The recent Eurobarometers show the European Union’s approval ratings taking a hard dive. As the eurocrisis rages on, blunt euroscepticism and tendencies to glorify the prospect of renationalisation seem rampant in discussions online and offline. The challenge that I chose as a title for this post is tossed around a lot.
Disclaimer: I do not really blame the people who are not already aware of what I’m about to elaborate. Among others, first and foremost, I blame nationally oriented journalism.
The European Union has given citizens an unprecedented influence on international agreements.
The current version of the EU Treaties, commonly known as the Lisbon Treaty, prescribes that international agreements which the European Union (acting institution in this case is usually the Commission) negotiates have to be approved by the European Parliament (EP). So far, so usual. And about time, you might rightfully think, as it has been customary for international agreements to be ratified by national parliaments for quite a while now. You might also think that this does not constitute a larger degree of influence than the national parliamentary control did before. After all, it’s both nothing but a representative, legitimate parliament doing the approving, with options for citizens to petition it’s members like you would expect. There are a few important differences between an agreement negotiated by the Commission and ratified by the EP and an agreement negotiated by a national government and ratified by a national parliament, though.
Most importantly, your typical national parliament in Europe will have elected and therefore supports the very head of government who negotiated the agreement. Good luck trying to convince the majority of “your” members of parliament to openly acknowledge that “their” party’s figurehead might have negotiated something sub-optimal. And good luck getting them to actually vote against it or push for improvements before it comes to a vote.
The European Parliament on the other hand has far less of such party-based loyalties, at least not between them and the other institutions – notwithstanding the facts, that they do approve, or as of recently elect, the President of the Commission and it is an unwritten rule, that he or she should come from the spectrum of parties that currently holds the majority of seats (e.g. conservative or social democrats). The EP is, as an institution, far more concerned with improving their position within the EU system. They are still disadvantaged in a lot of situations which are commonly named when talking about the EU’s democratic deficit. Their tactic to improve this situation is to use the powers they do have, and try to stretch them to their maximum, or if possible beyond that by being granted informal rights of participation. And they have time and time again proven that they aren’t afraid of rather extreme measures, be it blocking the budget, or rejecting international agreements, such as the first attempt at the SWIFT agreement or more recently ACTA.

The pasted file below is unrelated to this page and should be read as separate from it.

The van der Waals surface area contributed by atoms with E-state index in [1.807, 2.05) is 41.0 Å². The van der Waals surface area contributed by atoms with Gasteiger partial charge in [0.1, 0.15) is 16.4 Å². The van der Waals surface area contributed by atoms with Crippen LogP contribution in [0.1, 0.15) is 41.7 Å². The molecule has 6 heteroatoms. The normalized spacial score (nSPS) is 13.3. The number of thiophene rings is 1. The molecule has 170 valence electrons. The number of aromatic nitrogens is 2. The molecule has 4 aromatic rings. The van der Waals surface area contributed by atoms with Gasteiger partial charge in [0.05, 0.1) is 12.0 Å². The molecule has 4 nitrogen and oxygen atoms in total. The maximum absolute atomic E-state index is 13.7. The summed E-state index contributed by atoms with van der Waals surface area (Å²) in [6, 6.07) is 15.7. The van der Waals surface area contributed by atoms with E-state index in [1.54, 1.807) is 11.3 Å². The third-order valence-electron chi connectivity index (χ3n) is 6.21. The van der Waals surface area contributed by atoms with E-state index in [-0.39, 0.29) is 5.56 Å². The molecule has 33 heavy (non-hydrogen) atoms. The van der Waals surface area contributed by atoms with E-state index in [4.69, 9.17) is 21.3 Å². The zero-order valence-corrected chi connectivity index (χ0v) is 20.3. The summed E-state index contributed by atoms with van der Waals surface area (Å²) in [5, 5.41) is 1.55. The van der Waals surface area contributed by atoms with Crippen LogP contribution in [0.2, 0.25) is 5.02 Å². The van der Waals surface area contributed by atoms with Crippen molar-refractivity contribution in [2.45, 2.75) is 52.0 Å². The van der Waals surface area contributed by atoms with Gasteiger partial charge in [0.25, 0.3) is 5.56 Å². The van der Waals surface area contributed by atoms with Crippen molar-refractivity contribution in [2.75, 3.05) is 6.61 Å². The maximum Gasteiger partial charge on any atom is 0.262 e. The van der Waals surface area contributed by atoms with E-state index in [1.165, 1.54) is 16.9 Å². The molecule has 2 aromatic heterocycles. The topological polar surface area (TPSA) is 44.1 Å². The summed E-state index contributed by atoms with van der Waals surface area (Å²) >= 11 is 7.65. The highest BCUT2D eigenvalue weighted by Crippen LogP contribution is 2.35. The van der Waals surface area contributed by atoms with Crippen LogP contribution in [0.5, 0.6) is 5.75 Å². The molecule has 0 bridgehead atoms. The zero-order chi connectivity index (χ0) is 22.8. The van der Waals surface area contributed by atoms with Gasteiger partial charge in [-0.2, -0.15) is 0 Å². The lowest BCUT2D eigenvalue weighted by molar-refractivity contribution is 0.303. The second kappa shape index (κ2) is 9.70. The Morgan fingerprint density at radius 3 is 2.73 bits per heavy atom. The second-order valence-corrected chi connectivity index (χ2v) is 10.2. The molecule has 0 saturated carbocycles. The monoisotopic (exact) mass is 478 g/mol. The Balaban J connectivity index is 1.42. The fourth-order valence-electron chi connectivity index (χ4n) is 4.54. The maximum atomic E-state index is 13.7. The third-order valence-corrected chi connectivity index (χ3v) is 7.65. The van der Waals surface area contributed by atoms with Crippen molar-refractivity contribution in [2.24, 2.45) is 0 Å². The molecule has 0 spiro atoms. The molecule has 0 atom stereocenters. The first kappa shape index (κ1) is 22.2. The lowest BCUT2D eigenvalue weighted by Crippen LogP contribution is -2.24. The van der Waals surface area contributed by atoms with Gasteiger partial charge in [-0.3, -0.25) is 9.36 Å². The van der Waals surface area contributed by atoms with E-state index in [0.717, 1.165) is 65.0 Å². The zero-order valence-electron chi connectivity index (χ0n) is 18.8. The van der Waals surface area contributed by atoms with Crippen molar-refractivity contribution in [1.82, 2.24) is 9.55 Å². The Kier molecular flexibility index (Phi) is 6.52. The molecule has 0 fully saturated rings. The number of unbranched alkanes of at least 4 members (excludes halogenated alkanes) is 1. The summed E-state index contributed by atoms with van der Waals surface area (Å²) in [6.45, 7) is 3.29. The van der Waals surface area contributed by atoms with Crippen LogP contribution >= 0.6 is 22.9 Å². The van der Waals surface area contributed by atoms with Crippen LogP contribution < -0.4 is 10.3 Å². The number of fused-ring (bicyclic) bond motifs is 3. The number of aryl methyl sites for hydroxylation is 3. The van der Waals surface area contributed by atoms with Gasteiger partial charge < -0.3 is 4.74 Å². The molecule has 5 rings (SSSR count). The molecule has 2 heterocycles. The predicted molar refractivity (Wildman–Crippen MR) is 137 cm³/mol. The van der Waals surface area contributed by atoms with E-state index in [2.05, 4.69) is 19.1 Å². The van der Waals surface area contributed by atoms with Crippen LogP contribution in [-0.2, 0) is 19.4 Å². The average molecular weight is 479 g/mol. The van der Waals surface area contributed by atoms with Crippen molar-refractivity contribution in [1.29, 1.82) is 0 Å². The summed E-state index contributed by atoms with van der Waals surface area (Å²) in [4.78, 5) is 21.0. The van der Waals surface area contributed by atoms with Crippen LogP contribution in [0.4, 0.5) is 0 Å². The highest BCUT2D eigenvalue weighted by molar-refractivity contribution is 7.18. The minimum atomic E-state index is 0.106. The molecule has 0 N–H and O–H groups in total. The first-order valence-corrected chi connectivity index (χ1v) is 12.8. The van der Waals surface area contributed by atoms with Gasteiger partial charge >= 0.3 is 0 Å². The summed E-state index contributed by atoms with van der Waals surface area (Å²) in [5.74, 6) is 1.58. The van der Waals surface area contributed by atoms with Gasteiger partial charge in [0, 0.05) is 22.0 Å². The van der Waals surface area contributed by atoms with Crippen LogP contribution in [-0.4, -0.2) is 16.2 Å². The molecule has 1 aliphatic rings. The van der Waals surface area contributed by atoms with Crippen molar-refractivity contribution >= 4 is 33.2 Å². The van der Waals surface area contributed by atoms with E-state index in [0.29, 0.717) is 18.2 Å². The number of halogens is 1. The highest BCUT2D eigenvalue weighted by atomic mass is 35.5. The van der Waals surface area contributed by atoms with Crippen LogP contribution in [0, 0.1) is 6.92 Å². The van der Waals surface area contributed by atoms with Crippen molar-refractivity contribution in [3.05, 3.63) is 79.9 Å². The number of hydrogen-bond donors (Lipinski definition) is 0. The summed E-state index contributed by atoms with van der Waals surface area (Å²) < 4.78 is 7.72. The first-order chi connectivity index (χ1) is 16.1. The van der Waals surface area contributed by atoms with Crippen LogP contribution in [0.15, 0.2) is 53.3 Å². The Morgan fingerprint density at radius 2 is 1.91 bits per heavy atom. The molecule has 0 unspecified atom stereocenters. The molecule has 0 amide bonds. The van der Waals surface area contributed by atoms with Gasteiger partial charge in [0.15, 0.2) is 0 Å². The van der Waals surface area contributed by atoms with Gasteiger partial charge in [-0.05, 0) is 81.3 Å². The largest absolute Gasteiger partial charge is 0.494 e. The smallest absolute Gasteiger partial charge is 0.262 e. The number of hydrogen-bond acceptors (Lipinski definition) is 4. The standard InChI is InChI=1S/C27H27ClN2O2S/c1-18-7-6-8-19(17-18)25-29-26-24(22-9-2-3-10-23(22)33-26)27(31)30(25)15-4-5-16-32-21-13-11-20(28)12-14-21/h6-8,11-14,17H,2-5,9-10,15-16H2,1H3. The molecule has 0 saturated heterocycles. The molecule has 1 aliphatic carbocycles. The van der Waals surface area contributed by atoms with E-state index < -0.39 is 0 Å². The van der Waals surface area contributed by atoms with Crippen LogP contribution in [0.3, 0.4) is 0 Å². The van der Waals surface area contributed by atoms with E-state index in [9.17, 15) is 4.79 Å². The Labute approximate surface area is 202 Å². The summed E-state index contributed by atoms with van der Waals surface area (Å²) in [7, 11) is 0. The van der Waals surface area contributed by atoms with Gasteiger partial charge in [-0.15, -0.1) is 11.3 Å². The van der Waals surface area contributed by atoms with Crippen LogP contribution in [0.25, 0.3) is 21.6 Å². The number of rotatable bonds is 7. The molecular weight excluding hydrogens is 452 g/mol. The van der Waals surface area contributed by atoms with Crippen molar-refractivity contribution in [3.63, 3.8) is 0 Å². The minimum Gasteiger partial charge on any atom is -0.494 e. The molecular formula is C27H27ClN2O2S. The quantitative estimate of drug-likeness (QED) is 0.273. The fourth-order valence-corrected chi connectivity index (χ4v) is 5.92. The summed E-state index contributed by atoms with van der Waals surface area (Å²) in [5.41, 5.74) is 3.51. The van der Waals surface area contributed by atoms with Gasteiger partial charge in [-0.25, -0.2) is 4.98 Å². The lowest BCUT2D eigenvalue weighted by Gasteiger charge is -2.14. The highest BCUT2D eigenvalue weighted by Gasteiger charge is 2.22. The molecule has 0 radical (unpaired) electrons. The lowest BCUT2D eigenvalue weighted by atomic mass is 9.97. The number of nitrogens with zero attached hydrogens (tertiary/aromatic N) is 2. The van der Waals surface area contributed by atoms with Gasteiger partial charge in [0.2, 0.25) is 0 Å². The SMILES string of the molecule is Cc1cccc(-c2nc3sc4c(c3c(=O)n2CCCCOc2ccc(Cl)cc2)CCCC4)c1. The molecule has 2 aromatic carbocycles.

Of course it’s not all just “stickin’ it to the man”. My subjective impression is that MEPs themselves identify a lot with the task of battling the democratic deficit for the citizens’ sake. And if there’s an issue that meets massive and widespread protest, they are more likely to listen than many national MEPs, who tend to be more restricted by party lines. That’s why ACTA failed, even though the conservative parties of the member states supported it and the centre-right has a majority in the EP.
Regardless of the exact motivations of the EP, the resulting effect is the same: The European Union has given citizens and their direct representatives a more realistic chance for unprejudiced scrutiny of controversial international agreements, which would most likely have gotten rubber-stamped by parliament in a purely national process. In most cases this is an additional check, since the national ratification has to take place nonetheless.
Next time someone challenges you to “name one thing the EU has ever done for us”, tell that person that without the EU, ACTA would probably be in force right now, despite massive popular opposition.